|Even dropped from the Empire State Building, it can’t kill anyone|
|Destined to have his name in the law books? James Harmon|
High Court Not Likely to Hear Rent Law Challenge, Experts Say
Supreme Court Just Might Upset Rent Controls in
New York City
|WRITTEN BY BOB ADELMANN|
|MONDAY, 26 DECEMBER 2011 22:30|
When R.S. Radford, a principal attorney for the public interest law firm Pacific Legal Foundation, learned about the ruling against a property owner suffering under New York City’s rent control laws, he appealed the case to the Supreme Court. At issue in the case, Harmon v. Markus, is whether James and Jeanne Harmon, the owners of a handsome brownstone near Central Park, are entitled to relief from the city’s onerous rent control laws that force them to accept lower-than-market rents from three of their renters.
Upper West Side landlord James Harmon is tired of his rent stabilized tenants paying well below market rate for the apartments in the five-story West 76th Street brownstone he inherited, so he’s turned to the U.S. Supreme Court to relieve him—and the rest of the state—of rent regulations. Harmon filed a lawsuit against the chair of the Rent Guidelines Board, Jonathan Kimmel, and the commissioner of New York State Homes and Community Renewal, Darryl Towns, alleging that the rent regulations violate his Fifth Amendment right to receive compensation from the state for what he says is the taking of his property. When the court ruled that there was no taking of property, Harmon appealed on the basis of the 14th Amendment, claiming that he had been denied the right to due process. That’s what caught the attention of a law firm in California, Pacific Legal Foundation, which has jumped in in support of Harmon’s case to ask the Supreme Court to hear his appeal.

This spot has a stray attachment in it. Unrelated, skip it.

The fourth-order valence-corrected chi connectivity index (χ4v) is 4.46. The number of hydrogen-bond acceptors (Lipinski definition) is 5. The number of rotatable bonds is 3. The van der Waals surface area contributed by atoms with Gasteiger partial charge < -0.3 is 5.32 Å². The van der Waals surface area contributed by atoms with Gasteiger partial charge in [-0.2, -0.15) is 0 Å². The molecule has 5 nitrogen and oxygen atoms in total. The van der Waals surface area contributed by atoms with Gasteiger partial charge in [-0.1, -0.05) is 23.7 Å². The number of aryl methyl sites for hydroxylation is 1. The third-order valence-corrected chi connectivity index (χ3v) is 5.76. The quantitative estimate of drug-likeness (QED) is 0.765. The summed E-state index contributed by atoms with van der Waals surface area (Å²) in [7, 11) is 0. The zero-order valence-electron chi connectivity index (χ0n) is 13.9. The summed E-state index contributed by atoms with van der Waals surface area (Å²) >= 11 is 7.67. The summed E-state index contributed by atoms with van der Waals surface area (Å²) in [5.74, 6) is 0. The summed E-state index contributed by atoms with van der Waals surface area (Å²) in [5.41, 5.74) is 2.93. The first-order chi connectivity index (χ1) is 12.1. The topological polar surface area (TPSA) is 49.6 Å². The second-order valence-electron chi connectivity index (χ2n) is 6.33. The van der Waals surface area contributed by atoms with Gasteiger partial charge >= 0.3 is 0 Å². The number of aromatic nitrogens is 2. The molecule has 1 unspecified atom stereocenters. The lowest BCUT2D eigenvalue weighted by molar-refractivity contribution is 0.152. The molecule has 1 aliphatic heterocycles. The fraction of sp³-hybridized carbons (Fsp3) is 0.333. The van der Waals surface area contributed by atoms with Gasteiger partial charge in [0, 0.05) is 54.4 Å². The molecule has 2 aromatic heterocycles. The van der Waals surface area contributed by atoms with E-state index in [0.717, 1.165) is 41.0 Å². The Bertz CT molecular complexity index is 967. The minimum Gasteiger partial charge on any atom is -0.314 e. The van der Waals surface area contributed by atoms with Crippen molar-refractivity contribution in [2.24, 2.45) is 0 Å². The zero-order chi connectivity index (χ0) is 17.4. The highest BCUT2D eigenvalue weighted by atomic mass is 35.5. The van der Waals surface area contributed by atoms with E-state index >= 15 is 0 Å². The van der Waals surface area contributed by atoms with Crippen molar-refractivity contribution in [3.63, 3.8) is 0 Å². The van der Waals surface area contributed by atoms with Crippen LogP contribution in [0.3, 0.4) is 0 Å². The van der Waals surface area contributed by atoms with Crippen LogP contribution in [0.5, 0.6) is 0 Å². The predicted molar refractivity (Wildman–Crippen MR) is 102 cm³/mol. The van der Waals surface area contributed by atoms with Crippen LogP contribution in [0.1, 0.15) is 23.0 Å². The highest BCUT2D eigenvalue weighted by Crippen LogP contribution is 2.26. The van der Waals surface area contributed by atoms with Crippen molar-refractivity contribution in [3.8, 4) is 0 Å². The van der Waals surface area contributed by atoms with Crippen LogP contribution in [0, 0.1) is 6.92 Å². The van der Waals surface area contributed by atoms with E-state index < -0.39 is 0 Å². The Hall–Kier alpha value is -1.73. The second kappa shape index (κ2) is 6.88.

November 30, 2011 RS Radford, Pacific Legal Foundation
Of all the failed policies of Progressive-era politics, none is more egregious than rent control. And nowhere is the failure of rent control more obvious than in New York City, where high-salaried professionals and rock stars often enjoy a legal “entitlement” to pay rent amounting to a tiny fraction of the value of their apartments.
Originally conceived as class legislation, rent control in New York no longer even pits the haves against the have-nots. It rewards the politically savvy, the well-connected, and the lucky, at the expense of both large and small property owners who make the mistake of providing housing to those who need a place to live. New York courts have long turned a blind eye to the economic insanity and blatant injustice of rent control, reasoning that it’s within the purview of the legislature to enact insane and unjust policies, so long as due process is followed.